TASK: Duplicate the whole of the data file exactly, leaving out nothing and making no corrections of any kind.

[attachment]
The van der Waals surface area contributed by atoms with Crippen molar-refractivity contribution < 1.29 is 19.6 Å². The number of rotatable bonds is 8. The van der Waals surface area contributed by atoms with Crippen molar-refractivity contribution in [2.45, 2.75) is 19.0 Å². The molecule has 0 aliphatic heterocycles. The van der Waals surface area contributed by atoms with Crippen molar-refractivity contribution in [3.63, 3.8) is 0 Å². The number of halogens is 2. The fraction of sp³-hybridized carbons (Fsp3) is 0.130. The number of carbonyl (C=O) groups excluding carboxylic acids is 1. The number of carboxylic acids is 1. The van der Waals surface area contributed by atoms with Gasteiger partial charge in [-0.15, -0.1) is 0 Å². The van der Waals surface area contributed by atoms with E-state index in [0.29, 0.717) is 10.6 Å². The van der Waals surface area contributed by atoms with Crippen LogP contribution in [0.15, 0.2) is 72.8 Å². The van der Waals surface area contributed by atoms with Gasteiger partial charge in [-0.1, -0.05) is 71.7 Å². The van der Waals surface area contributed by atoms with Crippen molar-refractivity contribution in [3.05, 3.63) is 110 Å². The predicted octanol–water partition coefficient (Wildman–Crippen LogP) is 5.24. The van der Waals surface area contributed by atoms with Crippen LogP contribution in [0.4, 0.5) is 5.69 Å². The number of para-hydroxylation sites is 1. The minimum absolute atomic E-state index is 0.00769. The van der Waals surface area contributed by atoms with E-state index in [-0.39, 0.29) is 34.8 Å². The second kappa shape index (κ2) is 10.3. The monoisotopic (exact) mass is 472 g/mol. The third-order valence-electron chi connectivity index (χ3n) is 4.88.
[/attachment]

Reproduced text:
The van der Waals surface area contributed by atoms with Crippen molar-refractivity contribution < 1.29 is 19.6 Å². The number of rotatable bonds is 8. The van der Waals surface area contributed by atoms with Crippen molar-refractivity contribution in [2.45, 2.75) is 19.0 Å². The molecule has 0 aliphatic heterocycles. The van der Waals surface area contributed by atoms with Crippen molar-refractivity contribution in [3.63, 3.8) is 0 Å². The number of halogens is 2. The fraction of sp³-hybridized carbons (Fsp3) is 0.130. The number of carbonyl (C=O) groups excluding carboxylic acids is 1. The number of carboxylic acids is 1. The van der Waals surface area contributed by atoms with Gasteiger partial charge in [-0.15, -0.1) is 0 Å². The van der Waals surface area contributed by atoms with E-state index in [0.29, 0.717) is 10.6 Å². The van der Waals surface area contributed by atoms with Crippen LogP contribution in [0.15, 0.2) is 72.8 Å². The van der Waals surface area contributed by atoms with Gasteiger partial charge in [-0.1, -0.05) is 71.7 Å². The van der Waals surface area contributed by atoms with Crippen molar-refractivity contribution in [3.05, 3.63) is 110 Å². The predicted octanol–water partition coefficient (Wildman–Crippen LogP) is 5.24. The van der Waals surface area contributed by atoms with Crippen LogP contribution in [0.4, 0.5) is 5.69 Å². The number of para-hydroxylation sites is 1. The minimum absolute atomic E-state index is 0.00769. The van der Waals surface area contributed by atoms with E-state index in [-0.39, 0.29) is 34.8 Å². The second kappa shape index (κ2) is 10.3. The monoisotopic (exact) mass is 472 g/mol. The third-order valence-electron chi connectivity index (χ3n) is 4.88.